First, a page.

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A 19th Century Study of a First Empire Officer of the Light Horse Lancers
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A 19th Century Study of a First Empire Officer of the Light Horse Lancers

Measurements: Overall: 65cm (25.5in) x 44cm (17.25in)



Watercolour on paper. Full length study the Napoleonic cavalry officer on campaign - the lack of a plume in his helmet and dusty hussar boots suggesting field service order. His short uniform coat is completed with green breeches and hussar boots. The regimental facing colour of madder red, worn on the lapels, collars, cuffs and turnbacks identifies the subject as an officer of the 6e Regiment de Chevau-Legers-Lanciers. Signed and dated lower left ‘Maurice Orange / 1904’. Framed and glazed

Prior to the Russian Campaign of 1812, Napoleon, wary of the great number of Cossacks to be found in the steppes, decided to convert six of his dragoon regiments into to 1er, 2e, 3e, 4e, 5e, and 6e Chevau-Légers Lanciers, for the purpose of screening his heavy cavalry divisions. Experienced troopers the Vistula Uhlans and the Polish Lancers of the imperial Guard instructed the new French units in light horse duties. The 6e Regiment subsequently distinguished itself at Moscow and won further Battle Honours for Hanau (1813) Champaubert (1814), and Fleurus (1815). During the Hundred Days they were with Napoleon in the Netherlands and fought at Waterloo.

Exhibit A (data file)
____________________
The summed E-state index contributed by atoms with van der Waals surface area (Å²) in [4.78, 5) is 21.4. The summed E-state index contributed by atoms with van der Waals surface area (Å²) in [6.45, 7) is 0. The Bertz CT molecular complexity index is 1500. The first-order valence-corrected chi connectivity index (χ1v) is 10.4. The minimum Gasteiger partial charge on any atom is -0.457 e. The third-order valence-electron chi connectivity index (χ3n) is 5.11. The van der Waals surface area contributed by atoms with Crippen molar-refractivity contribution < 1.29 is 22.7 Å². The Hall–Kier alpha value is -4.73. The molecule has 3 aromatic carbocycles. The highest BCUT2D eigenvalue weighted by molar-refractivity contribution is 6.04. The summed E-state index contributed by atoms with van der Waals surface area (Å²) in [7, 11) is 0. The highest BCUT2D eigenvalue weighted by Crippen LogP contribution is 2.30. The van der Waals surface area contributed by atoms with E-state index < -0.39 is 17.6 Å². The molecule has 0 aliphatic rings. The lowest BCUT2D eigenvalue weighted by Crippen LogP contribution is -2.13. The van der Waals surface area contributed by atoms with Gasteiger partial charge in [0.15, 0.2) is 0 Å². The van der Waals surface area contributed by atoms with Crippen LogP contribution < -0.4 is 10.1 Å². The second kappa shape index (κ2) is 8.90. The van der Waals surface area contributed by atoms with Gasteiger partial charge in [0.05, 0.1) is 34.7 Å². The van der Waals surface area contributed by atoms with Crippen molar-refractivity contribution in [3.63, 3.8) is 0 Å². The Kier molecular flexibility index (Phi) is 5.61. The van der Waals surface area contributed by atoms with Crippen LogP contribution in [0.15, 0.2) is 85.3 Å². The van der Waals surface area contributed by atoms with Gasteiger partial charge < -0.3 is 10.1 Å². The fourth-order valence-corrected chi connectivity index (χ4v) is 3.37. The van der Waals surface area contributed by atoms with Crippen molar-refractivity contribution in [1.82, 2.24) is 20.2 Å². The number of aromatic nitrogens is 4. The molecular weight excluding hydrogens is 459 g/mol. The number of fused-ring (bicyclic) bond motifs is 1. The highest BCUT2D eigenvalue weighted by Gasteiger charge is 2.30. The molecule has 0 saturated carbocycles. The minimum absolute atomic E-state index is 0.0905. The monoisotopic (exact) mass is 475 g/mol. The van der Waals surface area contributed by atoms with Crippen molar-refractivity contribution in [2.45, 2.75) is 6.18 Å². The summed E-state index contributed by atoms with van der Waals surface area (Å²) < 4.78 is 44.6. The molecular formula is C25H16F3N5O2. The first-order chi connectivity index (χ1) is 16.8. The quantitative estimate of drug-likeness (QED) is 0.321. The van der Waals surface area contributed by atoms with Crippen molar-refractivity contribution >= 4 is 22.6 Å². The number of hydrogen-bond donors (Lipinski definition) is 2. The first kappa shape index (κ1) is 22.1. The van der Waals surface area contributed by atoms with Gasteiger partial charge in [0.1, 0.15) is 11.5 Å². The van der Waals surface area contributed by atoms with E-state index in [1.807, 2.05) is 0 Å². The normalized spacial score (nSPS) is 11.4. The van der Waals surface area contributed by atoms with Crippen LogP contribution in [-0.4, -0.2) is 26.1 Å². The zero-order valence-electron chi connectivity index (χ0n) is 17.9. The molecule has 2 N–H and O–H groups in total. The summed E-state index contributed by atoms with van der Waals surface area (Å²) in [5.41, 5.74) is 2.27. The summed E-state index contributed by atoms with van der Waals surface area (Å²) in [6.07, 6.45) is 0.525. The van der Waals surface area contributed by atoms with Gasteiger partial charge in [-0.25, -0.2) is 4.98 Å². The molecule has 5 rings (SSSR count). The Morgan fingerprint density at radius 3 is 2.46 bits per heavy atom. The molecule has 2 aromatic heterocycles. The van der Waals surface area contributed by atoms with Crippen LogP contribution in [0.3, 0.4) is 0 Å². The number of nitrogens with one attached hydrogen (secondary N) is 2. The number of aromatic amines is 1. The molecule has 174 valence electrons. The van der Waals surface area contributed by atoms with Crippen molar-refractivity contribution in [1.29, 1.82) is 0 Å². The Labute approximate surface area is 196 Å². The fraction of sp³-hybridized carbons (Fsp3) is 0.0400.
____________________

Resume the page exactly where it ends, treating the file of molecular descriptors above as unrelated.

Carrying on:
Maurice Orange (1867-1916) was a scholarship pupil at the École des Beaux-Arts in 1885, where he studied under Jean-Léon Gérôme  and François Flameng. As a student he became friends with the military artist friends with Édouard Detaille. He specialised in historical subjects, especially of the Napoleonic era, and was greatly influence by his travels abroad.  From 1887 to 1914 he took part in the Salon des Artistes Français.